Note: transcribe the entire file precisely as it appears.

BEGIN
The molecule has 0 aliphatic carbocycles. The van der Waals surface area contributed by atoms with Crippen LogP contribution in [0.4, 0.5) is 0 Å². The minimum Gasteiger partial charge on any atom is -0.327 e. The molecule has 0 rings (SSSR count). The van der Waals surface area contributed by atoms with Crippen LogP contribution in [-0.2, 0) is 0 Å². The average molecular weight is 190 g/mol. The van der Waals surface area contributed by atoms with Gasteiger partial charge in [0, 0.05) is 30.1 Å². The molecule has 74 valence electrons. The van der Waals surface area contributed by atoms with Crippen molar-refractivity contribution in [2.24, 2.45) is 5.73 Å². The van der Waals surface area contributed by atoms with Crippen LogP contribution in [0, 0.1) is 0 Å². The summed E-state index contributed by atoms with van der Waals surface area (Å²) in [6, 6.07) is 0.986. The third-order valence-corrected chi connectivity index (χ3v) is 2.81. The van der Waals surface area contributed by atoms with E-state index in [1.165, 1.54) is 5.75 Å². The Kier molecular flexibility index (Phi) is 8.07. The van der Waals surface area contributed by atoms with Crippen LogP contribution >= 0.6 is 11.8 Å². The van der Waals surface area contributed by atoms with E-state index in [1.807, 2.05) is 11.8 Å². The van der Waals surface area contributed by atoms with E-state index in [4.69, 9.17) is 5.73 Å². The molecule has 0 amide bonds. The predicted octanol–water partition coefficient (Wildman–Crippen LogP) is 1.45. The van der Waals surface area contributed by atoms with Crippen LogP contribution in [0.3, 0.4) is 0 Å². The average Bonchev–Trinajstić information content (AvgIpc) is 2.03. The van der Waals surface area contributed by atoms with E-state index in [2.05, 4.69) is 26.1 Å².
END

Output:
The molecule has 0 aliphatic carbocycles. The van der Waals surface area contributed by atoms with Crippen LogP contribution in [0.4, 0.5) is 0 Å². The minimum Gasteiger partial charge on any atom is -0.327 e. The molecule has 0 rings (SSSR count). The van der Waals surface area contributed by atoms with Crippen LogP contribution in [-0.2, 0) is 0 Å². The average molecular weight is 190 g/mol. The van der Waals surface area contributed by atoms with Gasteiger partial charge in [0, 0.05) is 30.1 Å². The molecule has 74 valence electrons. The van der Waals surface area contributed by atoms with Crippen molar-refractivity contribution in [2.24, 2.45) is 5.73 Å². The van der Waals surface area contributed by atoms with Crippen LogP contribution in [0, 0.1) is 0 Å². The summed E-state index contributed by atoms with van der Waals surface area (Å²) in [6, 6.07) is 0.986. The third-order valence-corrected chi connectivity index (χ3v) is 2.81. The van der Waals surface area contributed by atoms with E-state index in [1.165, 1.54) is 5.75 Å². The Kier molecular flexibility index (Phi) is 8.07. The van der Waals surface area contributed by atoms with Crippen LogP contribution >= 0.6 is 11.8 Å². The van der Waals surface area contributed by atoms with E-state index in [1.807, 2.05) is 11.8 Å². The van der Waals surface area contributed by atoms with E-state index in [4.69, 9.17) is 5.73 Å². The molecule has 0 amide bonds. The predicted octanol–water partition coefficient (Wildman–Crippen LogP) is 1.45. The van der Waals surface area contributed by atoms with Crippen LogP contribution in [0.3, 0.4) is 0 Å². The average Bonchev–Trinajstić information content (AvgIpc) is 2.03. The van der Waals surface area contributed by atoms with E-state index in [2.05, 4.69) is 26.1 Å².